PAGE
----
WASHINGTON, Oct. 25 (UPI) -- Documents from recent court cases have shed light on U.S. law enforcement agencies' recruitment of informants in Mexican drug cartels.
A middle-ranking member of the Sinaloa cartel and informant to U.S. agents was sentenced last month to life in federal prison by a judge in U.S. District Court in El Paso. Prosecutors said he informed on a rival group to Immigration and Customs Enforcement agents while continuing his own drug-dealing, The New York Times reported.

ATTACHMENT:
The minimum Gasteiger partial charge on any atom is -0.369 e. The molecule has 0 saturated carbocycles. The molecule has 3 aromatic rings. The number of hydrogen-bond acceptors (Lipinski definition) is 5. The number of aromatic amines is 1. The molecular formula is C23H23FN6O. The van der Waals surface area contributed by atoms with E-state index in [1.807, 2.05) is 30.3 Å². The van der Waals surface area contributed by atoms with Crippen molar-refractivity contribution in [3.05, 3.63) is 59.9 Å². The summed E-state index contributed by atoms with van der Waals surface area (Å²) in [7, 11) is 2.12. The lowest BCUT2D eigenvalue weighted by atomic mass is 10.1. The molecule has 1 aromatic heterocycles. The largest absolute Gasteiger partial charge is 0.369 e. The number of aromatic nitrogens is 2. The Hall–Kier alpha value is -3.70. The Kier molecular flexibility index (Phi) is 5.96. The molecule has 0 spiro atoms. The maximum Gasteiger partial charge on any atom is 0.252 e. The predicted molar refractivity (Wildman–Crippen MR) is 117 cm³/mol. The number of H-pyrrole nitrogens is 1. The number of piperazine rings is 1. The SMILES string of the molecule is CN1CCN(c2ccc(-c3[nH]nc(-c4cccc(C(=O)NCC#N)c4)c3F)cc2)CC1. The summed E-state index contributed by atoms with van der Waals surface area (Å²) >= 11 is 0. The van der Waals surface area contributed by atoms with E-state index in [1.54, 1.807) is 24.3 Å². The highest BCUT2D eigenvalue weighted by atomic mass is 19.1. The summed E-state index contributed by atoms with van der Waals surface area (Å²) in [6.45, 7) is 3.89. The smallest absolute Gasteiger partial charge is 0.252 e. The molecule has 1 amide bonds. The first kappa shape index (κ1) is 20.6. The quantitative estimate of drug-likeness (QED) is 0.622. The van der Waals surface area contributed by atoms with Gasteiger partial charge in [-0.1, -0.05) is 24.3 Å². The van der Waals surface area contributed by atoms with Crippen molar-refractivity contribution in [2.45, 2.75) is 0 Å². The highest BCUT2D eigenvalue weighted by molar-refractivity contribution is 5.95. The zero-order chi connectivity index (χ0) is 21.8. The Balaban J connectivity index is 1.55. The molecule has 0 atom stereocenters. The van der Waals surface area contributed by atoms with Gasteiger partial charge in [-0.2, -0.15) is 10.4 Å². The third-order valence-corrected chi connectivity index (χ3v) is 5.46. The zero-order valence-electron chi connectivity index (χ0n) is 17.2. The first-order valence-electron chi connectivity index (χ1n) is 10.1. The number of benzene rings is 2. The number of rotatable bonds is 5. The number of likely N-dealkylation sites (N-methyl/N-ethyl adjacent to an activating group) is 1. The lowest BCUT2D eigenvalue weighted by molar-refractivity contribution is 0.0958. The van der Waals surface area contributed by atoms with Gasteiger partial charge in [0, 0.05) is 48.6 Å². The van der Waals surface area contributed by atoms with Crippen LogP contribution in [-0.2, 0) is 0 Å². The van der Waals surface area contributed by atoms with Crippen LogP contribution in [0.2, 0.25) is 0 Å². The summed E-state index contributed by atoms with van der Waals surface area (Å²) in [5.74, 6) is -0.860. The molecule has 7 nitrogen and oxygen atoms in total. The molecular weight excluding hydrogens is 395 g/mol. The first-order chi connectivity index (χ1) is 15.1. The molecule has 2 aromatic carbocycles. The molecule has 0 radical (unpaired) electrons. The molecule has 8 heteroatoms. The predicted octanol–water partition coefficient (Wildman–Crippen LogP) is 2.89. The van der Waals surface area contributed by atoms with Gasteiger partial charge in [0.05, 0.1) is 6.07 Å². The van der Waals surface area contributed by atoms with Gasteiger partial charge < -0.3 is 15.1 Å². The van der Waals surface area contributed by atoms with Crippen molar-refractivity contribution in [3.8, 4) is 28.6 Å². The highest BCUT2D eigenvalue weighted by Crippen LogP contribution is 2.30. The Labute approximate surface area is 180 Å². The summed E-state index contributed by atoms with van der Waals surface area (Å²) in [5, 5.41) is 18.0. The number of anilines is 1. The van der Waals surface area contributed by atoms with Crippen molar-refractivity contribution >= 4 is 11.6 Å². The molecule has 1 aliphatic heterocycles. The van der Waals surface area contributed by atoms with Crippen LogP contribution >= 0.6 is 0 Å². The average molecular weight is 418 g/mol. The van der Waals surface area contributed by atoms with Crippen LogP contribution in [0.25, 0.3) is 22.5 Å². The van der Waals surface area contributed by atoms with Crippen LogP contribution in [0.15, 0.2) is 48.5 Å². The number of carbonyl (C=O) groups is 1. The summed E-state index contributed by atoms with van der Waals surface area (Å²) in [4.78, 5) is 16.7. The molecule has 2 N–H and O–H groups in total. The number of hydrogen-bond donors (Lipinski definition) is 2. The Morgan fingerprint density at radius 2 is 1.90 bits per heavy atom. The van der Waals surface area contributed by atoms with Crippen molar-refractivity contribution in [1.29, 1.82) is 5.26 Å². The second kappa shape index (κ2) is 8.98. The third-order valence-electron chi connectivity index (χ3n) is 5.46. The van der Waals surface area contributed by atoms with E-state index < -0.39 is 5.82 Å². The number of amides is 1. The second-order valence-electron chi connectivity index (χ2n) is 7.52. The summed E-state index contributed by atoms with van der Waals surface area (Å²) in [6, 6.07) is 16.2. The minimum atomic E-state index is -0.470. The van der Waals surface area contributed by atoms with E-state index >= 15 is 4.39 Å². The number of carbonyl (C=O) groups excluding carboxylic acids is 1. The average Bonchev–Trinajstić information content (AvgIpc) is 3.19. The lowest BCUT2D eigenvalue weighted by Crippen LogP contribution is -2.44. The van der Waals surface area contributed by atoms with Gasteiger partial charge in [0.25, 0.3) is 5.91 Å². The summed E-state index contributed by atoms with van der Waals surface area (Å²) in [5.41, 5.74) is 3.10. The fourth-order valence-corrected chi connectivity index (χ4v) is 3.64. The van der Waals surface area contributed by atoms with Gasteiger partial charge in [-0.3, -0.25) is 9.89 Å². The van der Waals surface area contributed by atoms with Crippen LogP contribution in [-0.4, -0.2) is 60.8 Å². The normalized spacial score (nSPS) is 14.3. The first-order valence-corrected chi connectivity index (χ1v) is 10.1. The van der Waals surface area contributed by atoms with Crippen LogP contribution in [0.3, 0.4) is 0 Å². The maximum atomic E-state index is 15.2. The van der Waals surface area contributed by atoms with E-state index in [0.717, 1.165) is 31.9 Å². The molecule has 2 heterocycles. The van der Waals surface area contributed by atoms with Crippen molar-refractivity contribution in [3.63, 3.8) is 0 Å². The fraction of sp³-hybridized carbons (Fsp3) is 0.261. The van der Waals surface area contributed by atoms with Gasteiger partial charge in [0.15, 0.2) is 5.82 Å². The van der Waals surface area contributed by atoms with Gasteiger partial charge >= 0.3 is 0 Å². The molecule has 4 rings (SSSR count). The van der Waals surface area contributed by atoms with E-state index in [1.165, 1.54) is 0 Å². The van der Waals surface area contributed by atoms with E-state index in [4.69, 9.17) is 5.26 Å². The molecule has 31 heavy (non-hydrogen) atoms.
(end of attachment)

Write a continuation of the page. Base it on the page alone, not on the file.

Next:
High-level leaders of the Sinaloa cartel are scheduled to go on trial next year in Chicago, a case that also involves informants.
Informants are also believed to have led to the arrest of an Iranian-American car dealer who allegedly tried to use gunmen from the Mexican cartels to kill the Saudi ambassador.
Morris Panner, a former assistant U.S. attorney who is now an adviser at Harvard Law School, said the informants have shown how the cartels are changing.
"Mexican organized crime groups have morphed from drug trafficking organizations into something new and far more dangerous," Panner said. "The Zetas now are active in extortion, human trafficking, money laundering, and increasingly, anything a violent criminal organization can do to make money, whether in Mexico, Guatemala or, it appears, the United States."